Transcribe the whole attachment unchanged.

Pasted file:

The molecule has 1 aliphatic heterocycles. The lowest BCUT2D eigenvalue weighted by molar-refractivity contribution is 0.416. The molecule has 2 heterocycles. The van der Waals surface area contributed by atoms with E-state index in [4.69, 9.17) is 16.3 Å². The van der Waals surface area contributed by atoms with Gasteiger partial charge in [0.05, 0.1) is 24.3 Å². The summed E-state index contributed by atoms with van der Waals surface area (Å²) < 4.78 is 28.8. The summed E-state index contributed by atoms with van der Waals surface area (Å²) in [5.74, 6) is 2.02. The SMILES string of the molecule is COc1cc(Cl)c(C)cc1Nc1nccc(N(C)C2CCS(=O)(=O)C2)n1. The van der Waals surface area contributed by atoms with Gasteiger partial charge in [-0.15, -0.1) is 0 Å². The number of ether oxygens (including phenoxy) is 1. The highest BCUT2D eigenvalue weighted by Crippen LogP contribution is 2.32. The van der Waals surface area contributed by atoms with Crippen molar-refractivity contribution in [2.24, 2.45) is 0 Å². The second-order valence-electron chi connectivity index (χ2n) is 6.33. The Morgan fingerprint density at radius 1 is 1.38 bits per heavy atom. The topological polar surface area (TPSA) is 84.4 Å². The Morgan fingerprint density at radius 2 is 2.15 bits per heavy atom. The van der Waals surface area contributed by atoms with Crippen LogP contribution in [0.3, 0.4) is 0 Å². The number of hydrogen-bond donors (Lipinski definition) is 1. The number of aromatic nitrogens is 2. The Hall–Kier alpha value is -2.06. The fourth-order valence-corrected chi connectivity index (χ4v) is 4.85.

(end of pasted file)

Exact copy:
The molecule has 1 aliphatic heterocycles. The lowest BCUT2D eigenvalue weighted by molar-refractivity contribution is 0.416. The molecule has 2 heterocycles. The van der Waals surface area contributed by atoms with E-state index in [4.69, 9.17) is 16.3 Å². The van der Waals surface area contributed by atoms with Gasteiger partial charge in [0.05, 0.1) is 24.3 Å². The summed E-state index contributed by atoms with van der Waals surface area (Å²) < 4.78 is 28.8. The summed E-state index contributed by atoms with van der Waals surface area (Å²) in [5.74, 6) is 2.02. The SMILES string of the molecule is COc1cc(Cl)c(C)cc1Nc1nccc(N(C)C2CCS(=O)(=O)C2)n1. The van der Waals surface area contributed by atoms with Gasteiger partial charge in [-0.15, -0.1) is 0 Å². The number of ether oxygens (including phenoxy) is 1. The highest BCUT2D eigenvalue weighted by Crippen LogP contribution is 2.32. The van der Waals surface area contributed by atoms with Crippen molar-refractivity contribution in [2.24, 2.45) is 0 Å². The second-order valence-electron chi connectivity index (χ2n) is 6.33. The Morgan fingerprint density at radius 1 is 1.38 bits per heavy atom. The topological polar surface area (TPSA) is 84.4 Å². The Morgan fingerprint density at radius 2 is 2.15 bits per heavy atom. The van der Waals surface area contributed by atoms with Crippen LogP contribution in [0.3, 0.4) is 0 Å². The number of hydrogen-bond donors (Lipinski definition) is 1. The number of aromatic nitrogens is 2. The Hall–Kier alpha value is -2.06. The fourth-order valence-corrected chi connectivity index (χ4v) is 4.85.